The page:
Goldman Sachs said it was staying bullish on oil prices, despite the selldown in recent weeks amid a slew of concerns that OPEC may boost production, emerging market demand was faltering, trade wars were escalating and inventories were rising.
“The oil market remains in deficit with resilient demand growth and rising disruptions requiring higher core OPEC and Russia production to avoid a stock-out by year-end,” Goldman said in a note dated Monday.
Its base case was for core OPEC and Russia to boost production by 1.0 million barrels a day over the second half of this year, but for that to be offset by declines elsewhere, leaving production up only a net 450,000 barrels a day from the second quarter.
Goldman added that its demand growth forecast was still above consensus, with the largest emerging market and developed market consumers still seeing the strongest growth; it said it expected there would need to be “a sharp collapse” in emerging market activity to bring the oil market into surplus. It also said it expected that trade tensions wouldn’t impact global economic growth much.
It forecast “further moderate declines” in inventories in OECD countries in the second half of this year and the first half of next.
Upside to its year-end Brent forecast of US$75
“However, this does not accurately reflect the tightness of the oil market that we expect, as inventories are already below normal and the moderate declines are only achieved through core OPEC and Russia production reaching new record highs next year,” it said.
Goldman said it now expected the oil market to be “moderately tighter” through the second quarter of 2019 than it had previously.
“While concerns over OPEC production and demand may continue to weigh on prices in the near term, this leads us to reiterate our forecast for Brent prices to rally further, with risks to our peak $82.50/barrel forecast still skewed to the upside later this year.”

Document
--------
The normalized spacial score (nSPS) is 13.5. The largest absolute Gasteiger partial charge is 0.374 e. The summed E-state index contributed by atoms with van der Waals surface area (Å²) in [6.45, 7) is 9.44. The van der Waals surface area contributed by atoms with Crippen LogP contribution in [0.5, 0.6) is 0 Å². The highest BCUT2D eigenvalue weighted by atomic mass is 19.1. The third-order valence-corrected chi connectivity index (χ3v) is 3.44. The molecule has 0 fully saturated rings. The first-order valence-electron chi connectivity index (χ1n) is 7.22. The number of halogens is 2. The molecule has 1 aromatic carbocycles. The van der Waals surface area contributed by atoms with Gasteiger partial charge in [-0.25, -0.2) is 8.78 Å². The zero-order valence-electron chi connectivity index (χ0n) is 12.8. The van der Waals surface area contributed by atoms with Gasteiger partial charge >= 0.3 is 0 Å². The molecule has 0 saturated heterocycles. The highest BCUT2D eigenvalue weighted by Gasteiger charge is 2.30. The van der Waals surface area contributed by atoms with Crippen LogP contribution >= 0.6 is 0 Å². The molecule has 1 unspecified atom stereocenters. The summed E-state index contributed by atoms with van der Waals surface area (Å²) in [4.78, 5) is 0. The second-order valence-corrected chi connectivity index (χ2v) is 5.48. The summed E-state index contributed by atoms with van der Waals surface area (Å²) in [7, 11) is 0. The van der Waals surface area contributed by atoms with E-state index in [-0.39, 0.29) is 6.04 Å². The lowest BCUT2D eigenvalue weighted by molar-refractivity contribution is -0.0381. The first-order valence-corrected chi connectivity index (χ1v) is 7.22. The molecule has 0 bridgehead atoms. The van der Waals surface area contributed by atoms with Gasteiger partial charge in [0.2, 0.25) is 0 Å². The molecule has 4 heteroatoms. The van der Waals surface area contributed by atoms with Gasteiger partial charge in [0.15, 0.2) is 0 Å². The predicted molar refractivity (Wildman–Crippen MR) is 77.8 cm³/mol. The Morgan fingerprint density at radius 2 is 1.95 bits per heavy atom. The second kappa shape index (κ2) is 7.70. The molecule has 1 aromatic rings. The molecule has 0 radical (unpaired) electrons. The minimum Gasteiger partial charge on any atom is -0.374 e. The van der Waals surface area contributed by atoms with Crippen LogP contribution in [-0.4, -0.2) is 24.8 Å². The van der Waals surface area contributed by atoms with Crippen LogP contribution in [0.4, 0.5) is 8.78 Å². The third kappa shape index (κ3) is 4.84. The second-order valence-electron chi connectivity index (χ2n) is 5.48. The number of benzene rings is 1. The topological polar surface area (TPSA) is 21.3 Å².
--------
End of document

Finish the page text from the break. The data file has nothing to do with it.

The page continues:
Goldman said it also saw upside to its year-end Brent forecast of US$75 a barrel.
ICE Brent crude oil futures for August were down 0.73 percent at US$74.79 a barrel at 12:24 A.M. SGT on Wednesday.
Venezuela and Iran
Goldman forecast that Venezuela production would decline by around 10 percent every quarter, with “no clear catalyst for output to stabilize let alone increase.” It noted that production there has reached its lowest level for as long as Goldman as data, or in 35 years.
The investment bank also said it expected Iranian exports would decline 20 percent every six months starting in the third quarter of this year, despite the remaining signatories of the Iran nuclear deal trying to preserve the pact. That’s because fear of U.S. sanctions is reportedly spurring refiners to avoid Iranian crude, it said.
While shale oil production in the U.S. has typically picked up to squash any price increases in crude, Goldman said it didn’t expect the supply boost would be sufficient this time.
“Higher prices have led to a large shale response although pipeline congestion will slow down U.S. production growth rates until 2020, as the short-cycle nature of shale drilling catches up to the long-cycle of pipeline construction,” it said.